Five For Friday: October 23, 2020

October really is the best month, isn’t it? It’s a time of bright colors, horror movies, and excellent weather. A perfect setting for atmospheric black metal, mournful doom metal, and blood-soaked death metal.

Guess what, readers? This week’s roundup of new releases has all of that and more!


Ceremonial Bloodbath – The Tides of Blood

A bloodbath of grim, nightmarish, and noisy riffs. This Canadian quartet comes armed with the dark, eerie legacy of Onward to Golgotha and its various outgrowths to make for satisfyingly horrid listening experience. Perfect music for scaring children who went with a “cute” costume for Halloween (lame!).

Iskandr – Gelderse Poort

It’s been a great year for Eisenwald, with stellar releases from Turia, Fluisteraars, Uada, Velnias, and now Iskandr to take us into the 2020s final dying months. The Gelderse Poort EP comes as the project’s fourth release, and arrives courtesy of O from the aforementioned Turia. Spooky, introspective, thought-provoking black metal and folk.

Mörk Gryning – Hinsides Vrede

One of the many unsung heroes of Swedish black metal, a subject we’ve touched on before, returns with their first album since reuniting in 2016. The band is as icy, cold, ripping and melodic as ever. Heaviness with elegance and hooks. Hard to argue against that.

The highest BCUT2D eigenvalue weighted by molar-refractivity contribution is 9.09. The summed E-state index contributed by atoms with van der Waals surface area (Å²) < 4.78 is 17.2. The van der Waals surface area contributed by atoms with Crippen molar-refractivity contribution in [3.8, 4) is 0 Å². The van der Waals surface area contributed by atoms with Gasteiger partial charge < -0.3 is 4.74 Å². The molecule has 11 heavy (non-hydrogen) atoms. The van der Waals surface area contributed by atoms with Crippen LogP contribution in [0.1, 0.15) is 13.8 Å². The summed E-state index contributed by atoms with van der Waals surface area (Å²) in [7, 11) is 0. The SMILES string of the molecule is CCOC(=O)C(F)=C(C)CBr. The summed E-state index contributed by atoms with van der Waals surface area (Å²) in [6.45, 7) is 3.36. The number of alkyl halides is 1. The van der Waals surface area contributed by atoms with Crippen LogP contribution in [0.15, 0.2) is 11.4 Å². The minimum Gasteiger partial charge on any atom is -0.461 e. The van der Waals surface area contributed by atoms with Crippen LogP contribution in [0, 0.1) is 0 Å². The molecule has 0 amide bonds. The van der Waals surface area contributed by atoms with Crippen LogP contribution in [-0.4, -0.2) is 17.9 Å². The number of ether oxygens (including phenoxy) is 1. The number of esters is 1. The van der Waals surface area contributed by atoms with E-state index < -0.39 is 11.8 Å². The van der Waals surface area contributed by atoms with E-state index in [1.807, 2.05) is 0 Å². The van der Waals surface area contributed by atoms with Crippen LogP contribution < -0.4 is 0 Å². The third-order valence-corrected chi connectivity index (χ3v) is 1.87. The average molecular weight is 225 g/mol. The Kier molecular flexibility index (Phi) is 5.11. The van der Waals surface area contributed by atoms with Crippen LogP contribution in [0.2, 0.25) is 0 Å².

Stream: Apple Music

Pallbearer – Forgotten Days

Here’s what our loyal bird-brained expert, Waldo, had to squak about Forgotten Days:

On their fourth record, American doomsters Pallbearer hit us with their most “metal” effort in years, Forgotten Days. This is doom, no doubt, but to succinctly pigeonhole this is a little tough. The best way to describe this record is “vintage doom”, and although it has a more retro feel, it is most definitely Pallbearer.

Stream: Apple Music

Undeath – Lesions of a Different Kind

From our premiere of “Acidic Twilight Visions”:

It’s pure death metal worship, pulling inspiration from genre forefathers like Incantation, Cannibal Corpse and Demlich, plus newer bands like Tomb Mold. It’s a pretty simple formula, but an effective one: instead of reinventing the wheel, Undeath beat the listener over the head with the old one.

Stream: Apple Music